How to make it Awkward

Things you say and do that makes it awkward for a sober woman:


The questions you ask--

1) Why don’t you drink?

2) Is it a personal preference?

3) Do you not like the taste of alcohol?

4) You can’t just have one drink?

5) Are you really never going to drink again?

6) What do you do instead?

7) What do you do for fun then?

8) Are you pregnant?


I know I’ve gotten more questions and statements than those listed above, but that’s what comes to mind right now. Everyone has a reason for why they don’t do something. An incident happened in someone’s life that makes them act the way that they do and why they choose to not do something. Maybe it is a personal preference or maybe they don’t like the taste of alcohol. What’s the problem with being different? What’s the problem with not doing the norm? Try to understand.


Someone who is an alcoholic can’t just have one drink. Alcoholism is a disease and it’s an addiction. That’s the same thing (not really) as asking someone to eat one potato chip. Who has just one potato chip? Hardly anyone. So no, I can’t just have one drink. I want more than one drink---that’s the problem. That’s alcoholism. Understanding that you aren’t in control, alcohol is. Alcohol is running your life.


Being an alcoholic you can’t drink again. That means you’ve broken your sobriety streak. That means alcohol has won again and taken over your life. That means we weren’t strong enough to say no and walk away. That means we have to start the sobriety clock all over.

Though I’ve had this habit since I was 21, and started drinking when I was 16, it was difficult to know what to do instead. I would go out all the time, during the weekday and weekends. It got bad in college and into my first job after college. It’s just what I did. I spent so much money on alcohol to the point that I maxed out my credit cards, all of them. I do stay home a lot more and that’s perfectly fine with me. I spend more time with my dog, I’m more organized, and I do more things for myself than ever before. It took me a while to actually go out and be okay being around alcohol. I’m okay to see people drink in front of me now, but when I see people around me drinking too much, I leave. I get myself out of a situation that I don’t want to be in anymore. I say “okay” because it’s still something I’m not comfortable with. Out of sight, out of mind. In sight, in mind.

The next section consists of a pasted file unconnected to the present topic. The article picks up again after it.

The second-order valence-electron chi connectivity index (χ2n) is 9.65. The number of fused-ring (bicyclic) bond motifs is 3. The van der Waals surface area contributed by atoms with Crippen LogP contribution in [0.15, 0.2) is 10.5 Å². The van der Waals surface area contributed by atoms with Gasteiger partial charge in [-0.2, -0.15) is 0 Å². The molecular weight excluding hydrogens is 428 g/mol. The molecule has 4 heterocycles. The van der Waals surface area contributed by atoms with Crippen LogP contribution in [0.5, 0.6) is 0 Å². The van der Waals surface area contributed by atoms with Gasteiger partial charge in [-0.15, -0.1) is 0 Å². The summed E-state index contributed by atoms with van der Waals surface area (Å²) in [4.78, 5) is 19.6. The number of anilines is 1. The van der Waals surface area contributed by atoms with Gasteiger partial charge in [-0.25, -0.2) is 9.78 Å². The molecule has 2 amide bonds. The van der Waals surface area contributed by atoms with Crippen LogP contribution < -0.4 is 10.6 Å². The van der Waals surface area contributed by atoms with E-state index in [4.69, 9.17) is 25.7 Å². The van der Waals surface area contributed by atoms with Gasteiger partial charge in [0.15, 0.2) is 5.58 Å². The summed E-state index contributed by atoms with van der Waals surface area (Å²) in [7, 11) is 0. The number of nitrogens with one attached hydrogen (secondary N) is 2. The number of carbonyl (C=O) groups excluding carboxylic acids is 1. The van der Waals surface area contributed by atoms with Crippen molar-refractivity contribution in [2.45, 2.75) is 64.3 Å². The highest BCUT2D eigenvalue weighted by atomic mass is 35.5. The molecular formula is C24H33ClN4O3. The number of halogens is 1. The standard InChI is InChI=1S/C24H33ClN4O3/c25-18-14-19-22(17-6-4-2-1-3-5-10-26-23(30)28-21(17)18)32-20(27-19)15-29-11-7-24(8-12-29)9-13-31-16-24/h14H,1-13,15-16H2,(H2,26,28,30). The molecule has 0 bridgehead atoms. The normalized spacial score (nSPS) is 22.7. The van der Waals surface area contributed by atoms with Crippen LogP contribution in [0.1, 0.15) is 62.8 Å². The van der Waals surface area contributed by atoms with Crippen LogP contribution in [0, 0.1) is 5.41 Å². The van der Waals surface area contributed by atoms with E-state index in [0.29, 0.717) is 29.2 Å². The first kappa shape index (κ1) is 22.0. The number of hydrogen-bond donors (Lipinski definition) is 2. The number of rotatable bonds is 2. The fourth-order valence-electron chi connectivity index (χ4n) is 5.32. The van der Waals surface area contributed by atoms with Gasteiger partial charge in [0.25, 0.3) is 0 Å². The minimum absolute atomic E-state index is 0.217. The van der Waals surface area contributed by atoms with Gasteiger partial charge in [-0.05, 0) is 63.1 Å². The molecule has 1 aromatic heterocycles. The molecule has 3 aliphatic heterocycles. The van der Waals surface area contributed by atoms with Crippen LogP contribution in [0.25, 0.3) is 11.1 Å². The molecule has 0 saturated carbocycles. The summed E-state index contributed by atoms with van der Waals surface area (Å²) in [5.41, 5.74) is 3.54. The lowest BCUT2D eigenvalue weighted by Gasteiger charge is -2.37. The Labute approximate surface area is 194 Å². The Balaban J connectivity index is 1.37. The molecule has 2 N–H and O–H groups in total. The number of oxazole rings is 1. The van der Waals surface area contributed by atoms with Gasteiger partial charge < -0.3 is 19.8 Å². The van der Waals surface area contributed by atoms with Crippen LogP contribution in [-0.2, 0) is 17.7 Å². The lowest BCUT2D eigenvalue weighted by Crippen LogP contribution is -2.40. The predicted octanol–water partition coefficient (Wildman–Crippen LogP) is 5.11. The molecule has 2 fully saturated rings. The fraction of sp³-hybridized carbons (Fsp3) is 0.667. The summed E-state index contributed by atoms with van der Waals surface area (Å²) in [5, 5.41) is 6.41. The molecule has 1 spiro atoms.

What do I do for fun? This is always an interesting question to get, and I get it a lot. My life was surrounded by everything related to drinking. Going to the bars. Going to a party. Going to a game. Going out to dinner and ordering drinks. Going to wine tastings and beer gardens. That was how I defined fun. But I realize, I can still do those things but I don’t have to drink. Sure I may be the only one not drinking, but that’s okay.


Am I pregnant? This was probably one of the most offensive questions I got. Not only would I not answer that question, but why would you ask that? Because I’m a woman? Because I’m a woman that doesn’t drink? So you assume that because I’m a woman, and I don’t drink, I’m pregnant. Fuck off.


The statements you say--

1) You don’t know what you’re missing.

2) I could never do that.

3) You don’t have a problem.

4) You’re not an alcoholic.

5) I don’t understand.


I do know what I’m missing. I miss the out of body experience when I was drunk. I miss the yummy mixed drinks. I miss the cold bubbly beer during a hot summer. I miss drinking warm coffee with a swig of alcohol. I miss sitting down on my couch with a bottle of wine and watching some sappy girl movie. I miss having a glass of wine with dinner. I think what I miss the most is just being like everyone else and not be judged. Don’t assume you know a person or what they’re doing through.


Being sober isn’t easy. This is one of the hardest things I’ve had to do in my life. Having the strength to get through every day without drinking, it’s easier said than done. It has gotten a bit better with time but it’s still there. I realized this when Perry had left over alcohol in the house and I found it. I knew where it was and I kept thinking about it. I moved it up above the kitchen cabinets but now I saw it every time I walked by the kitchen. What if I just had a little taste? He wouldn’t know but I would know. Was it worth it? When our friends came over for a late New Year’s Eve party, I told them to take it all home. Thank you for bringing wine and stuff over, but I don’t want it. Please just take the alcohol away or I’m going to drink it. If it stays, I have to pour it down the drain. And I did--I poured it out myself and recycled the bottle.


Don’t assume anyone doesn’t have a problem. Telling someone who has a problem that they don’t have a problem, is not the best advice. Then they question themselves. Wait, do I not have a drinking problem? Maybe I don’t. Maybe I just need to be better about my limit. Maybe I can just try one drink. If you have never been around alcoholics, or grew up in an alcoholic environment, you can’t tell someone they aren’t an alcoholic. The only people who say this to someone is one who doesn’t understand what alcoholism is.


Educate yourself if you don’t understand. You can ask me questions all day if you want to. Though it’s difficult to talk about and admit to, that’s the only way that anyone is going to understand. Put yourself in a different perspective.


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